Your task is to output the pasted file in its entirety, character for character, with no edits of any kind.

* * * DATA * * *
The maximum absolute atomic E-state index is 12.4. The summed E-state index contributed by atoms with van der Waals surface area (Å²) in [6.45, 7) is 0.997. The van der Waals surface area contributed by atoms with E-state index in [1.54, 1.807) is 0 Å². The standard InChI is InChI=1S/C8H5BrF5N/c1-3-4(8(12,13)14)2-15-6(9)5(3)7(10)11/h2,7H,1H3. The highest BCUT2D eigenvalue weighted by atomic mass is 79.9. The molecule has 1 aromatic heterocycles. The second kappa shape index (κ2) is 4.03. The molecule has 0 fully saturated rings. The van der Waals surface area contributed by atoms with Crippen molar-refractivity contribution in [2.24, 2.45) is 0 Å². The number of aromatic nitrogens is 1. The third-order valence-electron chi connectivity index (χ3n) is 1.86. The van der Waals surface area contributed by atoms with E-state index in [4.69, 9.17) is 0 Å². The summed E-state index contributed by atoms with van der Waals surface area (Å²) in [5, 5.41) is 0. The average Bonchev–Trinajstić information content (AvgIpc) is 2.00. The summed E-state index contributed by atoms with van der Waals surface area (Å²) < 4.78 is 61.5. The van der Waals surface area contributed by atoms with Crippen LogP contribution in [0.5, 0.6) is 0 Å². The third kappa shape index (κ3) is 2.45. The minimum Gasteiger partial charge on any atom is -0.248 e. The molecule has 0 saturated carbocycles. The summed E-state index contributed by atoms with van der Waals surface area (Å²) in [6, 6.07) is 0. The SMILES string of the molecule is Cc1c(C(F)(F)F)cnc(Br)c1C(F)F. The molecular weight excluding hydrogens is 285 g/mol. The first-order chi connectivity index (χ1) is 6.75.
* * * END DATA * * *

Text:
The maximum absolute atomic E-state index is 12.4. The summed E-state index contributed by atoms with van der Waals surface area (Å²) in [6.45, 7) is 0.997. The van der Waals surface area contributed by atoms with E-state index in [1.54, 1.807) is 0 Å². The standard InChI is InChI=1S/C8H5BrF5N/c1-3-4(8(12,13)14)2-15-6(9)5(3)7(10)11/h2,7H,1H3. The highest BCUT2D eigenvalue weighted by atomic mass is 79.9. The molecule has 1 aromatic heterocycles. The second kappa shape index (κ2) is 4.03. The molecule has 0 fully saturated rings. The van der Waals surface area contributed by atoms with Crippen molar-refractivity contribution in [2.24, 2.45) is 0 Å². The number of aromatic nitrogens is 1. The third-order valence-electron chi connectivity index (χ3n) is 1.86. The van der Waals surface area contributed by atoms with E-state index in [4.69, 9.17) is 0 Å². The summed E-state index contributed by atoms with van der Waals surface area (Å²) in [5, 5.41) is 0. The average Bonchev–Trinajstić information content (AvgIpc) is 2.00. The summed E-state index contributed by atoms with van der Waals surface area (Å²) < 4.78 is 61.5. The van der Waals surface area contributed by atoms with Crippen LogP contribution in [0.5, 0.6) is 0 Å². The third kappa shape index (κ3) is 2.45. The minimum Gasteiger partial charge on any atom is -0.248 e. The molecule has 0 saturated carbocycles. The summed E-state index contributed by atoms with van der Waals surface area (Å²) in [6, 6.07) is 0. The SMILES string of the molecule is Cc1c(C(F)(F)F)cnc(Br)c1C(F)F. The molecular weight excluding hydrogens is 285 g/mol. The first-order chi connectivity index (χ1) is 6.75.